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J Hepatol. 2006 Aug;45(2):290-8. Epub 2006 Mar 31.

Cooperative IFN-gamma production of mouse liver B cells and natural killer cells stimulated with lipopolysaccharide.

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  • 1Department of Microbiology, National Defense Medical College, Tokorozawa, Japan.



Although mouse liver contains a large population of B cells, little is known about how hepatic B cells respond to bacterial lipopolysaccharide (LPS).


The cytokine and IgM productions of hepatic B cells were compared with those of splenic B cells. The effect of LPS-treated hepatic B cells on IFN-gamma production from co-cultured NK1.1+ cells was also examined by irradiation and transwell experiments.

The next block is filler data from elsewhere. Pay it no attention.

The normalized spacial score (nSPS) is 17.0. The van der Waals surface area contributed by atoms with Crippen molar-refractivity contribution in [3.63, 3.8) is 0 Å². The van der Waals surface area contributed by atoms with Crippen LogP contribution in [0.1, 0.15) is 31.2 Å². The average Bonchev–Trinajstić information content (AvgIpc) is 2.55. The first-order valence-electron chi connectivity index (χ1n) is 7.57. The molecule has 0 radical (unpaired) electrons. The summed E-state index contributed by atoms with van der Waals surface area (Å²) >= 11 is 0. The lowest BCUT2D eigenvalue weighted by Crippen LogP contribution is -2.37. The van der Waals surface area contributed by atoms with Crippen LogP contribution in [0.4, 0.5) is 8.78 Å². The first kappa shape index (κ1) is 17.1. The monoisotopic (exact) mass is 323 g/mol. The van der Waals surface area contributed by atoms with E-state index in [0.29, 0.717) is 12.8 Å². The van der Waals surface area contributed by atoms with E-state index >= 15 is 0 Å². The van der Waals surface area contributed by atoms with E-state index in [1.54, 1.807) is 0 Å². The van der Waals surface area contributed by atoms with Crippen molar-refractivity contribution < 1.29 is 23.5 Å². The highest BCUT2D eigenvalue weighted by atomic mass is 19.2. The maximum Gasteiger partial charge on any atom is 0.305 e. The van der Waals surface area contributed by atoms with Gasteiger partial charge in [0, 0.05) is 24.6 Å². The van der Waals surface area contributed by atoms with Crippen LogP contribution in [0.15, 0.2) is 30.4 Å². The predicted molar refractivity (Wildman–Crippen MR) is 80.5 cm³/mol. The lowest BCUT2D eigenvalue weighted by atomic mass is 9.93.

Hepatic B cells stimulated with LPS produced substantial amounts of IFN-gamma and IL-12 but a small amount of IgM, while splenic B cells did not produce any of these cytokines but produced a large amount of IgM. The hepatic B cells expressed surface markers similar to those on spleen B cells but expressed more C-X-C chemokine receptor 3 than spleen B cells. Notably, depletion of B220+ cells from liver MNCs (but not from spleen MNCs) greatly decreased LPS-induced IFN-gamma production. Furthermore, LPS-treated hepatic B cells stimulated liver NK1.1+ cells to produce a remarkable amount of IFN-gamma, not only through their soluble factors but also through direct cell-cell contact.


Liver B cells may play an important role in the defense against gram-negative bacterial infections by inducing IFN-gamma production from liver NK cells.

[PubMed - indexed for MEDLINE]
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